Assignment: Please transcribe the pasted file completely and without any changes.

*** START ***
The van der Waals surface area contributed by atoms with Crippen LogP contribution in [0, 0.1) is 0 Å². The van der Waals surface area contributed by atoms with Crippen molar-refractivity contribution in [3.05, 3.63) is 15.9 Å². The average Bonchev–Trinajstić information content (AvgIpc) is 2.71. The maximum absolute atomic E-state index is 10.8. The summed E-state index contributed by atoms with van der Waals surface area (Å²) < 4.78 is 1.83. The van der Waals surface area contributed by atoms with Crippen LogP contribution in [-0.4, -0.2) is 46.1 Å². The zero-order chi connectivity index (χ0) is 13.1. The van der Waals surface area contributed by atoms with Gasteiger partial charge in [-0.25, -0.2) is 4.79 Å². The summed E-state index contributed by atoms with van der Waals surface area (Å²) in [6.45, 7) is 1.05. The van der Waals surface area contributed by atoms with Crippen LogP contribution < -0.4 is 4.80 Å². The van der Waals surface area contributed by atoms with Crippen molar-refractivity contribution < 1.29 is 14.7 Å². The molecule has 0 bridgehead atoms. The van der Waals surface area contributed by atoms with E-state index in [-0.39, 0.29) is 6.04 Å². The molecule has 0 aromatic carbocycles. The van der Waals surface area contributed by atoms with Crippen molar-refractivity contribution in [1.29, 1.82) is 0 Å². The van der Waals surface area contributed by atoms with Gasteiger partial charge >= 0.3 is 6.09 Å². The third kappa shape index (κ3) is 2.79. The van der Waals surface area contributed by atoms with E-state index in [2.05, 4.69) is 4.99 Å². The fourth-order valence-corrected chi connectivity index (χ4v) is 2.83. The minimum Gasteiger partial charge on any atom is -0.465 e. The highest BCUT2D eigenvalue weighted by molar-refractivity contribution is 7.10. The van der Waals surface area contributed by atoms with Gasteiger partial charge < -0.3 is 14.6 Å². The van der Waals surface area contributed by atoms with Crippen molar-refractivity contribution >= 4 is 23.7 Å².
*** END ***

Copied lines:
The van der Waals surface area contributed by atoms with Crippen LogP contribution in [0, 0.1) is 0 Å². The van der Waals surface area contributed by atoms with Crippen molar-refractivity contribution in [3.05, 3.63) is 15.9 Å². The average Bonchev–Trinajstić information content (AvgIpc) is 2.71. The maximum absolute atomic E-state index is 10.8. The summed E-state index contributed by atoms with van der Waals surface area (Å²) < 4.78 is 1.83. The van der Waals surface area contributed by atoms with Crippen LogP contribution in [-0.4, -0.2) is 46.1 Å². The zero-order chi connectivity index (χ0) is 13.1. The van der Waals surface area contributed by atoms with Gasteiger partial charge in [-0.25, -0.2) is 4.79 Å². The summed E-state index contributed by atoms with van der Waals surface area (Å²) in [6.45, 7) is 1.05. The van der Waals surface area contributed by atoms with Crippen LogP contribution < -0.4 is 4.80 Å². The van der Waals surface area contributed by atoms with Crippen molar-refractivity contribution < 1.29 is 14.7 Å². The molecule has 0 bridgehead atoms. The van der Waals surface area contributed by atoms with E-state index in [-0.39, 0.29) is 6.04 Å². The molecule has 0 aromatic carbocycles. The van der Waals surface area contributed by atoms with Crippen molar-refractivity contribution in [1.29, 1.82) is 0 Å². The van der Waals surface area contributed by atoms with Gasteiger partial charge >= 0.3 is 6.09 Å². The third kappa shape index (κ3) is 2.79. The van der Waals surface area contributed by atoms with E-state index in [2.05, 4.69) is 4.99 Å². The fourth-order valence-corrected chi connectivity index (χ4v) is 2.83. The minimum Gasteiger partial charge on any atom is -0.465 e. The highest BCUT2D eigenvalue weighted by molar-refractivity contribution is 7.10. The van der Waals surface area contributed by atoms with Gasteiger partial charge < -0.3 is 14.6 Å². The van der Waals surface area contributed by atoms with Crippen molar-refractivity contribution >= 4 is 23.7 Å².